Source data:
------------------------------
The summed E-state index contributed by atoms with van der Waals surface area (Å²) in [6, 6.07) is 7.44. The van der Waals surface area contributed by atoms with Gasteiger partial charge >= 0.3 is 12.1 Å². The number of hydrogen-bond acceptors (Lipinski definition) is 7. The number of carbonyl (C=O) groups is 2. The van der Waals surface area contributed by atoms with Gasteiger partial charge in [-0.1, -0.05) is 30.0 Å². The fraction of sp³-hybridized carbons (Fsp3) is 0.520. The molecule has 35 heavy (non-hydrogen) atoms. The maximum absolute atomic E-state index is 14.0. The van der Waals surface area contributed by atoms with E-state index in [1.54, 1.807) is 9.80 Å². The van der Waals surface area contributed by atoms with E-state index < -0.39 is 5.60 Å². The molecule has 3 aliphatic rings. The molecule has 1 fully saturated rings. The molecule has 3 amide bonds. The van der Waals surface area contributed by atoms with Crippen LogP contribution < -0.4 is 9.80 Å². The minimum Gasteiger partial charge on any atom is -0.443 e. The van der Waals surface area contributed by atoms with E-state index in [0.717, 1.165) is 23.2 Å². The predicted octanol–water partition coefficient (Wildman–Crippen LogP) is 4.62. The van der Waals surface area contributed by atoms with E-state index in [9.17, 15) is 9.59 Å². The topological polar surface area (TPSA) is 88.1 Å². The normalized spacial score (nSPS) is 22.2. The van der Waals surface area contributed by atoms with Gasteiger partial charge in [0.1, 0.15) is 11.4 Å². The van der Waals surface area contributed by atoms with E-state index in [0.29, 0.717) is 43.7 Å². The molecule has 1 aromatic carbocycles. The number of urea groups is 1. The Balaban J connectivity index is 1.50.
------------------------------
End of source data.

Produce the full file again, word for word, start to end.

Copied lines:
The summed E-state index contributed by atoms with van der Waals surface area (Å²) in [6, 6.07) is 7.44. The van der Waals surface area contributed by atoms with Gasteiger partial charge >= 0.3 is 12.1 Å². The number of hydrogen-bond acceptors (Lipinski definition) is 7. The number of carbonyl (C=O) groups is 2. The van der Waals surface area contributed by atoms with Gasteiger partial charge in [-0.1, -0.05) is 30.0 Å². The fraction of sp³-hybridized carbons (Fsp3) is 0.520. The molecule has 35 heavy (non-hydrogen) atoms. The maximum absolute atomic E-state index is 14.0. The van der Waals surface area contributed by atoms with E-state index in [1.54, 1.807) is 9.80 Å². The van der Waals surface area contributed by atoms with E-state index < -0.39 is 5.60 Å². The molecule has 3 aliphatic rings. The molecule has 1 fully saturated rings. The molecule has 3 amide bonds. The van der Waals surface area contributed by atoms with Crippen LogP contribution < -0.4 is 9.80 Å². The minimum Gasteiger partial charge on any atom is -0.443 e. The van der Waals surface area contributed by atoms with E-state index in [0.717, 1.165) is 23.2 Å². The predicted octanol–water partition coefficient (Wildman–Crippen LogP) is 4.62. The van der Waals surface area contributed by atoms with E-state index in [9.17, 15) is 9.59 Å². The topological polar surface area (TPSA) is 88.1 Å². The normalized spacial score (nSPS) is 22.2. The van der Waals surface area contributed by atoms with Gasteiger partial charge in [0.1, 0.15) is 11.4 Å². The van der Waals surface area contributed by atoms with E-state index in [0.29, 0.717) is 43.7 Å². The molecule has 1 aromatic carbocycles. The number of urea groups is 1. The Balaban J connectivity index is 1.50.